Saturday, July 4, 2020

Bird makes presence felt on mat

February 3, 2011
	<p>Indigo, left, sits on the arm of <span class="caps">MSU</span> wrestling head coach Tom Minkel Tuesday in the wrestling room at IM Sports-West. Minkel has had the bird for almost all her life, since she was six months old. She still regularly attends wrestling practice almost 14 years later. </p>

Indigo, left, sits on the arm of MSU wrestling head coach Tom Minkel Tuesday in the wrestling room at IM Sports-West. Minkel has had the bird for almost all her life, since she was six months old. She still regularly attends wrestling practice almost 14 years later.

Photo by Matt Radick | The State News

With 32 athletes and four coaches, the MSU wrestling team has made room on its roster for one additional purple, blue and yellow member of the team.

Indigo — head coach Tom Minkel’s colorful hyacinth macaw — attends wrestling practice most days of the week and has become a valuable member of the MSU wrestling family. Turning 14 years old in July, She has been around the wrestling room since she was 6 months old, and she finds ways of contributing to practices, Minkel said.

“She yells all the time, and sometimes she’ll get on you if you’re not doing something right,” junior 197-pounder Tyler Dickenson said. “She’s a part of the team, and it’s interesting.”

Native to Brazil, Indigo’s species is one of the largest among parrots, and it was once on the verge of being on the endangered species list, Minkel said. Once people learned how to breed hyacinth macaws successfully about 25 years ago, the population started to come back.

Beginning with a parakeet, Minkel said he always has been interested in birds, which ultimately led him to Indigo’s addition to his family and team.

“I lived in Latin America when I was a kid for three years, and parrots are all over restaurants and parks,” Minkel said. “They have a much bigger presence than they do here, and so I’ve always been fascinated by birds.”

As Indigo is an exceptionally rare bird whose gender adds to her value, Minkel said he and his wife, Jackie, decided against putting their savings into a new car and ended up paying almost $10,000 for the bird from a breeder in Fenton, Mich. Since the purchase, her vocabulary has grown to about 15 words and her tricks include lying on her back and upside down and hanging from her beak.

She also can tie and untie things with her dexterity with her mouth and tongue.

Although her name reflects her colors, Indigo is a true Spartan at heart because when she showers she turns to different shades of green, Minkel said.

Additionally, Minkel jokingly said her understanding of wrestling has grown, and she sometimes is an active team member.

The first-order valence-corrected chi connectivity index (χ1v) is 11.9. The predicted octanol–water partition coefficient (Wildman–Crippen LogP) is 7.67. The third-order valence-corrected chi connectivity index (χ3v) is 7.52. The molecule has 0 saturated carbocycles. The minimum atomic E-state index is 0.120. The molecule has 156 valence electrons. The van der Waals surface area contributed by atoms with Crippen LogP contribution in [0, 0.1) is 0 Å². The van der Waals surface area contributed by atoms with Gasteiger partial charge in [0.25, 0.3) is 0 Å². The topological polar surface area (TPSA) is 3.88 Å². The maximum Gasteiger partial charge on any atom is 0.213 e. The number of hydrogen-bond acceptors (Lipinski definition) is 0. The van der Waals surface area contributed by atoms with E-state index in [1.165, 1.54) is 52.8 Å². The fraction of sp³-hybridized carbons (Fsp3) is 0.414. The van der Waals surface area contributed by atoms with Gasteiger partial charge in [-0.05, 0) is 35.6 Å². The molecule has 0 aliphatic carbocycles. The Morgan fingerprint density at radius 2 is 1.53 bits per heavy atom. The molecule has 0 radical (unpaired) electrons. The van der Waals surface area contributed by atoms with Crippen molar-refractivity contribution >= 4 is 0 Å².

“She’s here four days a week all year round, so she knows a lot of wrestling,” he said. “Once in a while, she gets down on the mat and chases the guys around.”

True to her species, Indigo’s main diet consists of macadamia nuts, which contributes to her weighing in at about four or five pounds, Minkel said. However, she has developed an unusual personality — she loves pizza crusts and often behaves similarly to people.

“She says, ‘Hi, Indigo,’ and ‘I love you,’ and she whistles and sings and dances and laughs,” Minkel said. “She’s got a great laugh.”

Joining the Spartans (9-4 overall, 1-3 Big Ten) on a perch extending from a pull-up bar in the wrestling room at IM Sports-West, Minkel said Indigo usually is not a distraction during practice. However, when she is vocal, it’s welcomed by the team.

“That bird is the spirit of this team,” junior 174-pounder Curran Jacobs said. “(She) hangs out in the corner when we all warm up and when we all wrestle.

“She roots us on, (and) I think she’s a great addition to the team.”

Although Indigo is considered by many to be a member of the wrestling team, she also is a longtime companion of Minkel’s and a member of his family. She’s smart and affectionate with a great sense of humor, and she appreciates the Spartans as much as they enjoy her cheering them on from the sidelines, Minkel said.

“A bird like this is a flock animal in the wild, so if you’re going to have a bird like this, you’re going to be willing to make it a part of your day-to-day life,” he said.

“They’re social creatures, and so we are her flock, and so she has to be able to be around the flock.”

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